August 2014 Feature

How Would Zagat Rate Your Partner Journey?

by Hobart Swan

Heather K. MargolisThere was a time, coinciding with a stronger economy, when all a vendor had to do to onboard channel partners was glance in their direction. Those days are disappearing like scenery in the rear view mirror. Equipped with new search tools, a more business-savvy point of view, and a stronger relationship with their end-customer, channel partners have become more discriminating. To attract and retain the best partners, a vendor needs to think more like a restaurant or hotel and make sure they get good “reviews” from the channel.

Who better to help us understand this new relationship between vendors and partners than Heather K. Margolis, founder and president of Channel Maven Consulting? Earlier in her career, Margolis managed channel programs and channel marketing for tech companies such as Egenera, EMC, EqualLogic, and Dell. Today, she and her team help channel organizations build effective channel enablement programs, market to partners driving stronger relationships, and enable vendors to help partners market to the end-customer through social and traditional media.

To describe the evolving journey a partners takes when embarking on any and all channel resources or programs, Margolis uses the term channel partner journey or partner experience.

Can you elaborate on your vision of the partner journey and how to improve it?

The partner journey is made up of every experience a partner has with a vendor—whether they’re signing up to become a new partner, logging into the portal for the first time or the five hundredth time, or experiencing any other vendor-created resources via an event, a marketing automation tool, or an MDF tool.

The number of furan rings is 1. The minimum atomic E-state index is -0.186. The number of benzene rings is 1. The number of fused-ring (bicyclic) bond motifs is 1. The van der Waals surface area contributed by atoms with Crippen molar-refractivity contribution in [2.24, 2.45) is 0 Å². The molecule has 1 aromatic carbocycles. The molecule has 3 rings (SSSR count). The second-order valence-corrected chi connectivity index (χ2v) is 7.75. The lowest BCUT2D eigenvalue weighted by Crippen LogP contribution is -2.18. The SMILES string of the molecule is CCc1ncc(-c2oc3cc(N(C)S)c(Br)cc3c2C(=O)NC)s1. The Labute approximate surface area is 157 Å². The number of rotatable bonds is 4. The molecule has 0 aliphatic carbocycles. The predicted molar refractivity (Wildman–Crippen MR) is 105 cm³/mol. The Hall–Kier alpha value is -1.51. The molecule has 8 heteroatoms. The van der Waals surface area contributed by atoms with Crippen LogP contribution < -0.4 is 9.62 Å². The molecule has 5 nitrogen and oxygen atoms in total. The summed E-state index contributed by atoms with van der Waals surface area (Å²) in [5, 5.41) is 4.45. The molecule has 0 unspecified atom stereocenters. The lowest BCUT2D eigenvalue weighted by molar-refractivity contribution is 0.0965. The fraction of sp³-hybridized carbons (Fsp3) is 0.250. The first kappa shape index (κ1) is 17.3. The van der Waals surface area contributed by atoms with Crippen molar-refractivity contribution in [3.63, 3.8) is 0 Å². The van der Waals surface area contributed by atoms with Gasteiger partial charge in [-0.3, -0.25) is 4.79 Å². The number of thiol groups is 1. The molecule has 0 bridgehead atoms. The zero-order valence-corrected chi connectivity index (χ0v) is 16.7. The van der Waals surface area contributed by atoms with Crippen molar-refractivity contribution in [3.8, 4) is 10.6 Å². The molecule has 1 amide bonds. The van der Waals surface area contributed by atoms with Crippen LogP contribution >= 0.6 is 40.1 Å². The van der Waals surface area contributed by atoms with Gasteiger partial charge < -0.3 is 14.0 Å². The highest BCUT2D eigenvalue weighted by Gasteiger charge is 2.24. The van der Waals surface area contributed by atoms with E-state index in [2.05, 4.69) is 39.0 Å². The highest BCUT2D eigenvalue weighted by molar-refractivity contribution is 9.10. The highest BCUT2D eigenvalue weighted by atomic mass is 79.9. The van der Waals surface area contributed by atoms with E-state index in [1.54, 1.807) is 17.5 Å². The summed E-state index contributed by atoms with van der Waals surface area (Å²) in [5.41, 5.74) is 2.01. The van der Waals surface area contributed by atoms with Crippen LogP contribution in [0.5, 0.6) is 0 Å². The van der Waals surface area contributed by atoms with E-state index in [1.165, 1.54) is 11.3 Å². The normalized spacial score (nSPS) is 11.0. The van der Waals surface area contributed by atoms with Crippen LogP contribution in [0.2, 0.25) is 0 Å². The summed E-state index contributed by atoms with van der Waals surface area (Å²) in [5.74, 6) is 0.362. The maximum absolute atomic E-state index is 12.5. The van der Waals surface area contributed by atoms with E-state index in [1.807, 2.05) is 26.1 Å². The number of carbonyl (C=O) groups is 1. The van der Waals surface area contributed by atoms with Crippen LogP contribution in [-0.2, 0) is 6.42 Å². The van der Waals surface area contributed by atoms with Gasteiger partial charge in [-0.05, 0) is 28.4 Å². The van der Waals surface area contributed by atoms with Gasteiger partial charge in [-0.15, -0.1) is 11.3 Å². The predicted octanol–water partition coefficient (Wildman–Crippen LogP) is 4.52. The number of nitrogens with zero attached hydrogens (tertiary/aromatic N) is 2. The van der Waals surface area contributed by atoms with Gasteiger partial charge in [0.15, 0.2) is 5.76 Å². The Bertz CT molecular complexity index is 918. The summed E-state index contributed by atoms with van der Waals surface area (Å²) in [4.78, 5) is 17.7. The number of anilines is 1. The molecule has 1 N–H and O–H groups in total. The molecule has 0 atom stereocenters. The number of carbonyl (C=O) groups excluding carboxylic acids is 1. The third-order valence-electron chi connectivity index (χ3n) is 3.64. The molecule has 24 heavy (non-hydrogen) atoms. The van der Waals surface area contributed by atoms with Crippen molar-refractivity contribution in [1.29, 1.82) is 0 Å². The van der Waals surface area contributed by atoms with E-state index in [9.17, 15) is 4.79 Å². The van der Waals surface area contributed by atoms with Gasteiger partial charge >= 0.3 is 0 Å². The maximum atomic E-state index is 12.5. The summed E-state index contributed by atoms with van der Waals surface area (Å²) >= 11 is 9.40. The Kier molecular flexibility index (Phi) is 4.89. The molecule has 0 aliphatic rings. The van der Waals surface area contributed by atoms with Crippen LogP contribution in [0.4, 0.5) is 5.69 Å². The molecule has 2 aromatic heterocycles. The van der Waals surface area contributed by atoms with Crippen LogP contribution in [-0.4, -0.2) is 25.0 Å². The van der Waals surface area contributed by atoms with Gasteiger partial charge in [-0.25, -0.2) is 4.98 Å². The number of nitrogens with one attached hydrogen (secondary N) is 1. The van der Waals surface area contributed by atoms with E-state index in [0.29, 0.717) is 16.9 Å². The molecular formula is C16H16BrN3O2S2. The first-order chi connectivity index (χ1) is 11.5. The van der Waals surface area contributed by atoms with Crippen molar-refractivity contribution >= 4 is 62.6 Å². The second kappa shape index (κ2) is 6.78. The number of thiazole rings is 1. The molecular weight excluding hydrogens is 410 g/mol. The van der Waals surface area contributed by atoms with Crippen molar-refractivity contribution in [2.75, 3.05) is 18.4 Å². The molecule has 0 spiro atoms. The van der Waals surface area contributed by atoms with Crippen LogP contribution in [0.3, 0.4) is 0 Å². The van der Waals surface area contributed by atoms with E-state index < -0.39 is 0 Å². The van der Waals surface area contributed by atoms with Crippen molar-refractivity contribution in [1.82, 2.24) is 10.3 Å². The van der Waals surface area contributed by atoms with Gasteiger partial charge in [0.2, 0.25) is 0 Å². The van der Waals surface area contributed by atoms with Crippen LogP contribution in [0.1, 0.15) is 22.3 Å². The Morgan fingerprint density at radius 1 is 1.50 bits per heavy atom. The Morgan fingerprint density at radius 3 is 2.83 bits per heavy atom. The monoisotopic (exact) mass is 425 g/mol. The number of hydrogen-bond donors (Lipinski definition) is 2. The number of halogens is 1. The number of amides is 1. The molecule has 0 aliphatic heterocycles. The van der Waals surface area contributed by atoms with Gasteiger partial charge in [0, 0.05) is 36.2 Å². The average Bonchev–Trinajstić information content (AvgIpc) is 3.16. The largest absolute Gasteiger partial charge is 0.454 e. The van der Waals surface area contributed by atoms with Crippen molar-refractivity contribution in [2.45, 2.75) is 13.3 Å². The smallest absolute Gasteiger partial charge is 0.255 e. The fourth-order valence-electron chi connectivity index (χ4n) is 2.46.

So, it’s the lifecycle from initial engagement and recruiting to on-going revenue growth?

I think it’s the impression partners develop about a vendor over that lifecycle—whether at a particular moment or from their overall experience of the vendor. It’s like when you travel to another country: every restaurant, every hotel, every scenic destination you visit leaves an impression on you—as does the entire trip.

But a single vendor can have hundreds or even thousands of channel partners. How, in this lean age, can channel organizations possibly hope to make a positive impression on every one of them?

It’s not easy. There is a definitely a challenge on the vendor side to ensure that every experience is as positive as possible. That means getting partner-facing teams on the same page, having resources that make life easier instead of adding complexity, and ensuring that requirements aren’t put on partners that detract from their overall business goals.

In the past, I have worked with companies that used Excel spreadsheets to track MDF. Whenever a partner asked about their MDF balance or tried to get a program approved, we had one person internally who managed the spreadsheet and would have to go searching through her massive Excel file. That process consumed a lot of staff time and frustrated the partner, not to mention that if she was on vacation, we were out of luck. New automated MDF solutions reduce the amount of vendor staff time—and partner pain—it takes to manage that part of the relationship. Advancements in portal design and functionality, marketing automation, and other platforms are enabling channel organizations to run much more efficiently.

Isn’t there a danger that solely depending on technology will make the relationships feel impersonal?

I’ve always been about integrating the technology with a personal touch. There are so many ways you can use technology to connect with partners on a human level—even if you have thousands of partners. For instance, some companies are posting executive videos on their blogs to give partners an inside look at the company. It’s a chance for the vendor to demonstrate that, from the executive level on down, it really values its partner relationships.

And then there are the executives themselves. We work with one company whose head of the global channel marketing used to be on the partner side. The first time I spoke with him, I was immediately impressed by how passionate and knowledgeable he was about partners and how well he understood what they go through—because he’d been in their shoes before.